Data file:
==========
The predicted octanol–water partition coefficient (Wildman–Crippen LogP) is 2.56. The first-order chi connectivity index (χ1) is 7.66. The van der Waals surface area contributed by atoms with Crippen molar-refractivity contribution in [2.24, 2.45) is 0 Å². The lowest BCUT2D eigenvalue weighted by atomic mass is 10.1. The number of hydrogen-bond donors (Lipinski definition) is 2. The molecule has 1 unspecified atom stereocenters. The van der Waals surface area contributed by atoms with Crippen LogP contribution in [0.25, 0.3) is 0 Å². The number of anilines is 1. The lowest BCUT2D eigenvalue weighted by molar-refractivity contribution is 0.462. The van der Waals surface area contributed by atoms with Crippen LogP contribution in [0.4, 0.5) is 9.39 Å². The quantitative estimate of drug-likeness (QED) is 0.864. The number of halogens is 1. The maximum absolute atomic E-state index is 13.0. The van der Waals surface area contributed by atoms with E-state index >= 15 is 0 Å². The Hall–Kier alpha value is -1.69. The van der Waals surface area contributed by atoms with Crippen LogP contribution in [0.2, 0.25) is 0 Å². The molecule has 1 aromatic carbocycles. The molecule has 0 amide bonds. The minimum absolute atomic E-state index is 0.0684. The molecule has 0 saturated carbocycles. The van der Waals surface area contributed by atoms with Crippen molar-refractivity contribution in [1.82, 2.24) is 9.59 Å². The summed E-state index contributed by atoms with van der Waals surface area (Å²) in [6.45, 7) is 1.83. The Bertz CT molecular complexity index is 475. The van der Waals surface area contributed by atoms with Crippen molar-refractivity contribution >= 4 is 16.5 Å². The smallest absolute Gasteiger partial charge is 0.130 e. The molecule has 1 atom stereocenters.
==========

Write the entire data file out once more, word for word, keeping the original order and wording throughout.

The predicted octanol–water partition coefficient (Wildman–Crippen LogP) is 2.56. The first-order chi connectivity index (χ1) is 7.66. The van der Waals surface area contributed by atoms with Crippen molar-refractivity contribution in [2.24, 2.45) is 0 Å². The lowest BCUT2D eigenvalue weighted by atomic mass is 10.1. The number of hydrogen-bond donors (Lipinski definition) is 2. The molecule has 1 unspecified atom stereocenters. The van der Waals surface area contributed by atoms with Crippen LogP contribution in [0.25, 0.3) is 0 Å². The number of anilines is 1. The lowest BCUT2D eigenvalue weighted by molar-refractivity contribution is 0.462. The van der Waals surface area contributed by atoms with Crippen LogP contribution in [0.4, 0.5) is 9.39 Å². The quantitative estimate of drug-likeness (QED) is 0.864. The number of halogens is 1. The maximum absolute atomic E-state index is 13.0. The van der Waals surface area contributed by atoms with E-state index >= 15 is 0 Å². The Hall–Kier alpha value is -1.69. The van der Waals surface area contributed by atoms with Crippen LogP contribution in [0.2, 0.25) is 0 Å². The molecule has 1 aromatic carbocycles. The molecule has 0 amide bonds. The minimum absolute atomic E-state index is 0.0684. The molecule has 0 saturated carbocycles. The van der Waals surface area contributed by atoms with Crippen molar-refractivity contribution in [1.82, 2.24) is 9.59 Å². The summed E-state index contributed by atoms with van der Waals surface area (Å²) in [6.45, 7) is 1.83. The Bertz CT molecular complexity index is 475. The van der Waals surface area contributed by atoms with Crippen molar-refractivity contribution >= 4 is 16.5 Å². The smallest absolute Gasteiger partial charge is 0.130 e. The molecule has 1 atom stereocenters.